Fentanyl is a powerful opioid painkiller that is similar to morphine, but 50-100 times stronger. In clinical settings, fentanyl is used to manage severe pain or post-surgical pain. In some cases, it is used to help patients with chronic pain conditions due to cancer, AIDS, or other chronic illnesses who have developed a physical tolerance to other opioid medications. Fentanyl is a Schedule II medication according to the Drug Enforcement Administration, meaning it has a medical use but also a great potential for addiction and abuse.
Because fentanyl is so potent, it is easy to overdose on the medication. Individuals with legitimate fentanyl prescriptions can still become addicted to the euphoria, become physically dependent on the drug, or rapidly develop a tolerance to the medication.
Due to the drug’s potency, however, fentanyl has become an illicit street drug. Public health officials have reported a spike in overdose deaths from fentanyl mixed with other drugs, particularly heroin. These drugs are mixed in an effort to increase their potency.
Fentanyl’s Licit and Illicit Uses
Like other opioid painkillers, fentanyl relieves pain by binding to the opioid receptors in the brain. When taken as a prescription medication, the dose of fentanyl is modulated by being slowly released through a transdermal patch, lozenge, or injection. The drug is used extensively as an analgesic and in anesthesia to prevent or reduce pain in a hospital setting.
According to the DEA, there were 6.64 million fentanyl prescriptions in 2014. Lozenges in particular are prescribed to cancer patients to treat breakthrough pain that is not relieved by their regular opioid painkillers. The transdermal patches are prescribed to patients who have had heart surgery or who have poor heart function and other serious pain. Fentanyl patches release medication over 48-72 hours, and they are typically used for cancer patients who cannot swallow or who have adverse effects from morphine or oxycodone. They are also applied to patients who have renal failure, so the individual does not have to process the medication through their kidneys.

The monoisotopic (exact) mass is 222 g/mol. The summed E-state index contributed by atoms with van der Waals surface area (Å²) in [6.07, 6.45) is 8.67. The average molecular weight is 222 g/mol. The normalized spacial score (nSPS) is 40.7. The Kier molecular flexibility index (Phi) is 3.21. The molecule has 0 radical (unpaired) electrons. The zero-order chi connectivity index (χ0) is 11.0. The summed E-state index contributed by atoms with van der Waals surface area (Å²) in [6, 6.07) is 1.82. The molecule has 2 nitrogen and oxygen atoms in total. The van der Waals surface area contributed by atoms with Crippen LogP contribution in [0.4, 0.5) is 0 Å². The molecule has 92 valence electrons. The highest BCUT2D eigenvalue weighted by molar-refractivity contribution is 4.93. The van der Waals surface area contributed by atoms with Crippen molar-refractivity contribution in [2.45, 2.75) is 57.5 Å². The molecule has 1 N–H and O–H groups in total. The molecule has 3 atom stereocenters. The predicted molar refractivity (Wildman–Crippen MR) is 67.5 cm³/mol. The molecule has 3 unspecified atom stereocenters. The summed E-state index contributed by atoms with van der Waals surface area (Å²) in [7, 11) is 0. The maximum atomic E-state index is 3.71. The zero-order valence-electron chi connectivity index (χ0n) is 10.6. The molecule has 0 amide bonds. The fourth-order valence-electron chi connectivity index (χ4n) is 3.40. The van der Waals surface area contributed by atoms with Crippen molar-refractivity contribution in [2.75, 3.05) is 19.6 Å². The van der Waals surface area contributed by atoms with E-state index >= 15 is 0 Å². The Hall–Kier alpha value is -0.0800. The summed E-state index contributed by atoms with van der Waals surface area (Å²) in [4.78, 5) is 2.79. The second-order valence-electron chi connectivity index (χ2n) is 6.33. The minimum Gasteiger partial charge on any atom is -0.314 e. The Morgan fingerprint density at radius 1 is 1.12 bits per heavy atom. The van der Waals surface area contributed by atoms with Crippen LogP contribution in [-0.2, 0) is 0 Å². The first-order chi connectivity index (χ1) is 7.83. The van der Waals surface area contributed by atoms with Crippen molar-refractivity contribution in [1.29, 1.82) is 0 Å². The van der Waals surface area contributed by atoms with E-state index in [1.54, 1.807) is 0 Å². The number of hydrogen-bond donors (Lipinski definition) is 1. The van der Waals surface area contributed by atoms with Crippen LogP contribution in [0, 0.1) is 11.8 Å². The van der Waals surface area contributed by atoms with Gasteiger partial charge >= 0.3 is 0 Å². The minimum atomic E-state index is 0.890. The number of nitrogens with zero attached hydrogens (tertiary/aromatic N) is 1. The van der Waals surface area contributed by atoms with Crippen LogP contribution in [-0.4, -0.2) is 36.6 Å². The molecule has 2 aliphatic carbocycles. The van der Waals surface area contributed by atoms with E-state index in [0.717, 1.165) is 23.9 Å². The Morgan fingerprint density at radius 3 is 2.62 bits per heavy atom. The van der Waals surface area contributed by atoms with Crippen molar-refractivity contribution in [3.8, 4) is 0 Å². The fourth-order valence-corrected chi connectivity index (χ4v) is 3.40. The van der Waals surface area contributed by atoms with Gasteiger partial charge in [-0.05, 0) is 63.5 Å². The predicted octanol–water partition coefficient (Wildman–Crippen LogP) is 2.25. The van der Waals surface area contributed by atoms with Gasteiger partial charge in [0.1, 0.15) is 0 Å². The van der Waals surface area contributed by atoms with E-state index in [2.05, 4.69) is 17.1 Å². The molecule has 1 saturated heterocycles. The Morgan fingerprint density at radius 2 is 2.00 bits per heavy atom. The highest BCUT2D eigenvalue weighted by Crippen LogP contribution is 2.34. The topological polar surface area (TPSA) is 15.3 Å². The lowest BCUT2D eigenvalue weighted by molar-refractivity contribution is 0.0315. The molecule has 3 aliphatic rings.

The first reports of fentanyl abuse appeared in the 1970s, after illicit production began in 1979 and fentanyl was sold as a heroin substitute. When sold illegally, fentanyl is most often in powder form, mixed with heroin or other drugs in clandestine labs. In the past few years, the DEA has noted that fentanyl is being used as a replacement for heroin in opioid-dependent people. Since fentanyl’s release into the body can be intense, it can cause a quick high that more easily causes overdose. Mixing heroin and cocaine with fentanyl increases the strength of these illegal drugs, and that can also lead to intense side effects and overdose.
Fentanyl abuse involves rapidly changing patches or applying more than one patch; injecting a large amount of fentanyl intravenously; swallowing or snorting the contents of patches; or otherwise breaking the medication down to bypass the slow release.
Fentanyl’s effects resemble the high of heroin and include:
- Nausea or vomiting
- Slowed or shallow breathing
Prescription brands names for fentanyl include Sublimaze, Actiq, and Duragesic. On the street, fentanyl is known as TNT, China girl, dance fever, and goodfella.
Who Abuses Fentanyl?
The American Society of Addiction Medicine (ASAM) found that of 21.5 million Americans, ages 12 or older, who struggled with substance abuse in 2014, 1.9 million struggled with prescription painkiller abuse, and 586,000 struggled with heroin addiction. These individuals are the primary candidates for fentanyl addiction and abuse. As they develop a tolerance to their original substance, many people struggling with opioid addiction will begin to seek out other opiate drugs that are more potent.
When fentanyl is abused, it may be stolen from pharmacies, obtained via fake prescriptions, or sold illegally by those who have legitimate prescriptions. The DEA has noted that fentanyl has also been stolen from long-term care facilities and nursing homes, which stock the medication for patients who have chronic pain.
Fentanyl Abuse and Overdose Statistics
The Centers for Disease Control noted an outbreak of fentanyl overdoses and deaths between 2005 and 2007, and a partnership between the DEA and CDC noted 1,013 overdose deaths directly related to fentanyl abuse without a prescription. Then, in Florida in 2012, Florida officials discovered 251 deaths related to fentanyl, which increased to 292 deaths in 2013 – an increase of 16.3 percent.
Between July and December 2014, 18 states reported 20 or more law enforcement seizures of fentanyl. According to the Drug Abuse Warning Network (DAWN) report, emergency department visits due to fentanyl overdoses increased to 20,034 in 2011, up from 15,947 in 2007. The National Forensic Laboratory Information System (NFLIS), which collects data from state and local police laboratories, reported a similar increase in fentanyl overdoses: In 2013, there were 942 submissions, which spiked to 3,344 submissions the following year. NFLIS noted that, between 2012, and 2014, fentanyl confiscations and seizures increased sevenfold. In response to this increase, the DEA issued a warning in March 2015 that identified fentanyl as a threat to public safety.